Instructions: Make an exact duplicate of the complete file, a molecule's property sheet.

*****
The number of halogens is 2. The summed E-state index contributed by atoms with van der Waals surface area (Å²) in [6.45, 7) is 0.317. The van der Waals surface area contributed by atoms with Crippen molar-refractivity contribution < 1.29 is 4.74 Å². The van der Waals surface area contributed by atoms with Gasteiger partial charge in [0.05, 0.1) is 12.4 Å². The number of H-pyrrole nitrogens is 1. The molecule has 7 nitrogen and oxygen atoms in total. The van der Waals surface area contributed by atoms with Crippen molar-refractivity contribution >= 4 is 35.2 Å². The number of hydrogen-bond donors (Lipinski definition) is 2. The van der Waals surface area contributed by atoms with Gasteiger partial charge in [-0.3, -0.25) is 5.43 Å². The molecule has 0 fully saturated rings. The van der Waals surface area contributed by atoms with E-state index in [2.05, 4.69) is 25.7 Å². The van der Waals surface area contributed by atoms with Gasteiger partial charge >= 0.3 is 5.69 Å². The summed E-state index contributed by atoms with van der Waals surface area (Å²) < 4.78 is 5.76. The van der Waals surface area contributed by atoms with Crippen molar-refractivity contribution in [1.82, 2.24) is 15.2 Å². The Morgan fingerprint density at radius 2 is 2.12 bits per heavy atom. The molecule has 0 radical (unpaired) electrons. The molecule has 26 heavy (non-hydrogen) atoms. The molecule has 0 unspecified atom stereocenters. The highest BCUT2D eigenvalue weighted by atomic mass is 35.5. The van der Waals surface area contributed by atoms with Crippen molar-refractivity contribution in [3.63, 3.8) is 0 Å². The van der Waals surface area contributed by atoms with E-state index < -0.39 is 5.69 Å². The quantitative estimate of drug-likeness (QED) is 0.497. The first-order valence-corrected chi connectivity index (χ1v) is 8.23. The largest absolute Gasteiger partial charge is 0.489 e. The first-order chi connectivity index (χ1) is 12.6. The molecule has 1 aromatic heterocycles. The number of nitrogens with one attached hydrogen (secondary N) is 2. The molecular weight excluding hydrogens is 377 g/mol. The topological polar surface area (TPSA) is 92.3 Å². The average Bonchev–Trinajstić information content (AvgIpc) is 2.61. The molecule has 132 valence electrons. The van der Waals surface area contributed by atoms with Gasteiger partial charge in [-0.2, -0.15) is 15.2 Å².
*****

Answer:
The number of halogens is 2. The summed E-state index contributed by atoms with van der Waals surface area (Å²) in [6.45, 7) is 0.317. The van der Waals surface area contributed by atoms with Crippen molar-refractivity contribution < 1.29 is 4.74 Å². The van der Waals surface area contributed by atoms with Gasteiger partial charge in [0.05, 0.1) is 12.4 Å². The number of H-pyrrole nitrogens is 1. The molecule has 7 nitrogen and oxygen atoms in total. The van der Waals surface area contributed by atoms with Crippen molar-refractivity contribution >= 4 is 35.2 Å². The number of hydrogen-bond donors (Lipinski definition) is 2. The van der Waals surface area contributed by atoms with Gasteiger partial charge in [-0.3, -0.25) is 5.43 Å². The molecule has 0 fully saturated rings. The van der Waals surface area contributed by atoms with E-state index in [2.05, 4.69) is 25.7 Å². The van der Waals surface area contributed by atoms with Gasteiger partial charge >= 0.3 is 5.69 Å². The summed E-state index contributed by atoms with van der Waals surface area (Å²) < 4.78 is 5.76. The van der Waals surface area contributed by atoms with Crippen molar-refractivity contribution in [1.82, 2.24) is 15.2 Å². The Morgan fingerprint density at radius 2 is 2.12 bits per heavy atom. The molecule has 0 radical (unpaired) electrons. The molecule has 26 heavy (non-hydrogen) atoms. The molecule has 0 unspecified atom stereocenters. The highest BCUT2D eigenvalue weighted by atomic mass is 35.5. The van der Waals surface area contributed by atoms with Crippen molar-refractivity contribution in [3.63, 3.8) is 0 Å². The van der Waals surface area contributed by atoms with E-state index < -0.39 is 5.69 Å². The quantitative estimate of drug-likeness (QED) is 0.497. The first-order valence-corrected chi connectivity index (χ1v) is 8.23. The largest absolute Gasteiger partial charge is 0.489 e. The first-order chi connectivity index (χ1) is 12.6. The molecule has 1 aromatic heterocycles. The number of nitrogens with one attached hydrogen (secondary N) is 2. The molecular weight excluding hydrogens is 377 g/mol. The topological polar surface area (TPSA) is 92.3 Å². The average Bonchev–Trinajstić information content (AvgIpc) is 2.61. The molecule has 132 valence electrons. The van der Waals surface area contributed by atoms with Gasteiger partial charge in [-0.2, -0.15) is 15.2 Å².